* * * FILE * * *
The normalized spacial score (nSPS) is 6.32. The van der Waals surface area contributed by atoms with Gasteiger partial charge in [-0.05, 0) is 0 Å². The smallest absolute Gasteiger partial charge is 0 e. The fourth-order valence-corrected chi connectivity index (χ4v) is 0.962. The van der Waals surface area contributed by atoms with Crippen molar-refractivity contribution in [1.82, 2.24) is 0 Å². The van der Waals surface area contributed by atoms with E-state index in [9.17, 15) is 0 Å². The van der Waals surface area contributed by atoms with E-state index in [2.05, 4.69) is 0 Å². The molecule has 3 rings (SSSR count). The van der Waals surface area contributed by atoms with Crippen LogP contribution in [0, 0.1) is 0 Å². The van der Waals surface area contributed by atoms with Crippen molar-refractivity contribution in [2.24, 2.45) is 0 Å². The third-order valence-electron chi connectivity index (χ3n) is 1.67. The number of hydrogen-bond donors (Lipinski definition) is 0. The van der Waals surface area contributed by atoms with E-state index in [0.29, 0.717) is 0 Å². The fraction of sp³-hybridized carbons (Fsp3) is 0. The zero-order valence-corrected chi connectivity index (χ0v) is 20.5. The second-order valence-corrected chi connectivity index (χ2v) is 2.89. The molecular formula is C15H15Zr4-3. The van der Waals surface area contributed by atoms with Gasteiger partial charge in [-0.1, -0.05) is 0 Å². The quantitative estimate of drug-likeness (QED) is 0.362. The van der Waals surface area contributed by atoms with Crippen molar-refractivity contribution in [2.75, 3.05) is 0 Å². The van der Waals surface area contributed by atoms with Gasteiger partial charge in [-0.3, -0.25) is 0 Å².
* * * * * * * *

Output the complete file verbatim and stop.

The normalized spacial score (nSPS) is 6.32. The van der Waals surface area contributed by atoms with Gasteiger partial charge in [-0.05, 0) is 0 Å². The smallest absolute Gasteiger partial charge is 0 e. The fourth-order valence-corrected chi connectivity index (χ4v) is 0.962. The van der Waals surface area contributed by atoms with Crippen molar-refractivity contribution in [1.82, 2.24) is 0 Å². The van der Waals surface area contributed by atoms with E-state index in [9.17, 15) is 0 Å². The van der Waals surface area contributed by atoms with E-state index in [2.05, 4.69) is 0 Å². The molecule has 3 rings (SSSR count). The van der Waals surface area contributed by atoms with Crippen LogP contribution in [0, 0.1) is 0 Å². The van der Waals surface area contributed by atoms with Crippen molar-refractivity contribution in [2.24, 2.45) is 0 Å². The third-order valence-electron chi connectivity index (χ3n) is 1.67. The number of hydrogen-bond donors (Lipinski definition) is 0. The van der Waals surface area contributed by atoms with E-state index in [0.29, 0.717) is 0 Å². The fraction of sp³-hybridized carbons (Fsp3) is 0. The zero-order valence-corrected chi connectivity index (χ0v) is 20.5. The second-order valence-corrected chi connectivity index (χ2v) is 2.89. The molecular formula is C15H15Zr4-3. The van der Waals surface area contributed by atoms with Gasteiger partial charge in [-0.1, -0.05) is 0 Å². The quantitative estimate of drug-likeness (QED) is 0.362. The van der Waals surface area contributed by atoms with Crippen molar-refractivity contribution in [2.75, 3.05) is 0 Å². The van der Waals surface area contributed by atoms with Gasteiger partial charge in [-0.3, -0.25) is 0 Å².